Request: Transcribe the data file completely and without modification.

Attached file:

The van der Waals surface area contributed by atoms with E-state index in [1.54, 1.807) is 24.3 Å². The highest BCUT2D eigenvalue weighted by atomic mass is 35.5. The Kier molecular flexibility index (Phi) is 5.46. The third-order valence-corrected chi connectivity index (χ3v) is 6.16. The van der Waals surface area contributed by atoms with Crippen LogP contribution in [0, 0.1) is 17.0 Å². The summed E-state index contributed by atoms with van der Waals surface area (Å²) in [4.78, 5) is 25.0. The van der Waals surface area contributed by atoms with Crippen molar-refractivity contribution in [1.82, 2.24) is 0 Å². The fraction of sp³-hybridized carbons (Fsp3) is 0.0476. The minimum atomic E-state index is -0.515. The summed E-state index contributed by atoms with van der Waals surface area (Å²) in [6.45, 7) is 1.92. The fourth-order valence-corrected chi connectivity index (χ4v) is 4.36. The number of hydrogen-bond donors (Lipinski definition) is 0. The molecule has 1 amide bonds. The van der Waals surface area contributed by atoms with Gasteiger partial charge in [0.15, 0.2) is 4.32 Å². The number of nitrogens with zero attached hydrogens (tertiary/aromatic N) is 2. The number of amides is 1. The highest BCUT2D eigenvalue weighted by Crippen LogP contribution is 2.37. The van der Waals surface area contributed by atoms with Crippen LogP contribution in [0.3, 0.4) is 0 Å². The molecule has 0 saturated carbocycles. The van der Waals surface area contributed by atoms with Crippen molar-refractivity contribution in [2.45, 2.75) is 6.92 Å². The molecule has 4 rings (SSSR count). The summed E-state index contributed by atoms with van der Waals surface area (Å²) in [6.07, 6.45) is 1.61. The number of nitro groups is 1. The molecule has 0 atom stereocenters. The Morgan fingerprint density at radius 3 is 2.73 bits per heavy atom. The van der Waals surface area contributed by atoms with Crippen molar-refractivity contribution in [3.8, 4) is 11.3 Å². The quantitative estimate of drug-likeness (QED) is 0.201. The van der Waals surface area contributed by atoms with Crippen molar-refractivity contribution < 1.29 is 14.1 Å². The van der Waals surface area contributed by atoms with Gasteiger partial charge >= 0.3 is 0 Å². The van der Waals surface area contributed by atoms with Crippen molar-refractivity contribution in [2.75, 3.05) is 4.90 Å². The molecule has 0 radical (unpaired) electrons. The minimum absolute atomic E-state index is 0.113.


The van der Waals surface area contributed by atoms with E-state index in [1.54, 1.807) is 24.3 Å². The highest BCUT2D eigenvalue weighted by atomic mass is 35.5. The Kier molecular flexibility index (Phi) is 5.46. The third-order valence-corrected chi connectivity index (χ3v) is 6.16. The van der Waals surface area contributed by atoms with Crippen LogP contribution in [0, 0.1) is 17.0 Å². The summed E-state index contributed by atoms with van der Waals surface area (Å²) in [4.78, 5) is 25.0. The van der Waals surface area contributed by atoms with Crippen molar-refractivity contribution in [1.82, 2.24) is 0 Å². The fraction of sp³-hybridized carbons (Fsp3) is 0.0476. The minimum atomic E-state index is -0.515. The summed E-state index contributed by atoms with van der Waals surface area (Å²) in [6.45, 7) is 1.92. The fourth-order valence-corrected chi connectivity index (χ4v) is 4.36. The number of hydrogen-bond donors (Lipinski definition) is 0. The molecule has 1 amide bonds. The van der Waals surface area contributed by atoms with Gasteiger partial charge in [0.15, 0.2) is 4.32 Å². The number of nitrogens with zero attached hydrogens (tertiary/aromatic N) is 2. The number of amides is 1. The highest BCUT2D eigenvalue weighted by Crippen LogP contribution is 2.37. The van der Waals surface area contributed by atoms with Crippen LogP contribution in [0.3, 0.4) is 0 Å². The molecule has 0 saturated carbocycles. The van der Waals surface area contributed by atoms with Crippen molar-refractivity contribution in [2.45, 2.75) is 6.92 Å². The molecule has 4 rings (SSSR count). The summed E-state index contributed by atoms with van der Waals surface area (Å²) in [6.07, 6.45) is 1.61. The number of nitro groups is 1. The molecule has 0 atom stereocenters. The Morgan fingerprint density at radius 3 is 2.73 bits per heavy atom. The van der Waals surface area contributed by atoms with Crippen molar-refractivity contribution in [3.8, 4) is 11.3 Å². The quantitative estimate of drug-likeness (QED) is 0.201. The van der Waals surface area contributed by atoms with Crippen molar-refractivity contribution < 1.29 is 14.1 Å². The van der Waals surface area contributed by atoms with Gasteiger partial charge >= 0.3 is 0 Å². The van der Waals surface area contributed by atoms with Crippen molar-refractivity contribution in [2.75, 3.05) is 4.90 Å². The molecule has 0 radical (unpaired) electrons. The minimum absolute atomic E-state index is 0.113.